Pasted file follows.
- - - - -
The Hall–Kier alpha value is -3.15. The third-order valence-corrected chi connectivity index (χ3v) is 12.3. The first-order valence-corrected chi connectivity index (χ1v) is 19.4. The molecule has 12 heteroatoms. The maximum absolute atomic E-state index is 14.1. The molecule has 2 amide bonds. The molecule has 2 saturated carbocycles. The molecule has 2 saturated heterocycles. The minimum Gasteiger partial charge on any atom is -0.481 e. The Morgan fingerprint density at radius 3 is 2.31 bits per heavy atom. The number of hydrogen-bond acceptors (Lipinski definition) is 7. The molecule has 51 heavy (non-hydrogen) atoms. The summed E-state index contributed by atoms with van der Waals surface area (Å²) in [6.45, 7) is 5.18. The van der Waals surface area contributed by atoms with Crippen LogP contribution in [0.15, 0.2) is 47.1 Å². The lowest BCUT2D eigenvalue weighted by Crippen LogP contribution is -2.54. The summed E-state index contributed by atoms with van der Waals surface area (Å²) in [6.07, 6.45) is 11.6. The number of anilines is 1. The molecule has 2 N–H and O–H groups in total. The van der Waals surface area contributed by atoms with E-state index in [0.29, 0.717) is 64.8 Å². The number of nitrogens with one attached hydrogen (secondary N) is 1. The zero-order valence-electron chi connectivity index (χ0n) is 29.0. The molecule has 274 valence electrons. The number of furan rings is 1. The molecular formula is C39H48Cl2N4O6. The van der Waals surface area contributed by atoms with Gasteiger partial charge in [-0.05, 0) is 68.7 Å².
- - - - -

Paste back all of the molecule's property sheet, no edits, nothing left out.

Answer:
The Hall–Kier alpha value is -3.15. The third-order valence-corrected chi connectivity index (χ3v) is 12.3. The first-order valence-corrected chi connectivity index (χ1v) is 19.4. The molecule has 12 heteroatoms. The maximum absolute atomic E-state index is 14.1. The molecule has 2 amide bonds. The molecule has 2 saturated carbocycles. The molecule has 2 saturated heterocycles. The minimum Gasteiger partial charge on any atom is -0.481 e. The Morgan fingerprint density at radius 3 is 2.31 bits per heavy atom. The number of hydrogen-bond acceptors (Lipinski definition) is 7. The molecule has 51 heavy (non-hydrogen) atoms. The summed E-state index contributed by atoms with van der Waals surface area (Å²) in [6.45, 7) is 5.18. The van der Waals surface area contributed by atoms with Crippen LogP contribution in [0.15, 0.2) is 47.1 Å². The lowest BCUT2D eigenvalue weighted by Crippen LogP contribution is -2.54. The summed E-state index contributed by atoms with van der Waals surface area (Å²) in [6.07, 6.45) is 11.6. The number of anilines is 1. The molecule has 2 N–H and O–H groups in total. The van der Waals surface area contributed by atoms with E-state index in [0.29, 0.717) is 64.8 Å². The number of nitrogens with one attached hydrogen (secondary N) is 1. The zero-order valence-electron chi connectivity index (χ0n) is 29.0. The molecule has 274 valence electrons. The number of furan rings is 1. The molecular formula is C39H48Cl2N4O6. The van der Waals surface area contributed by atoms with Gasteiger partial charge in [-0.05, 0) is 68.7 Å².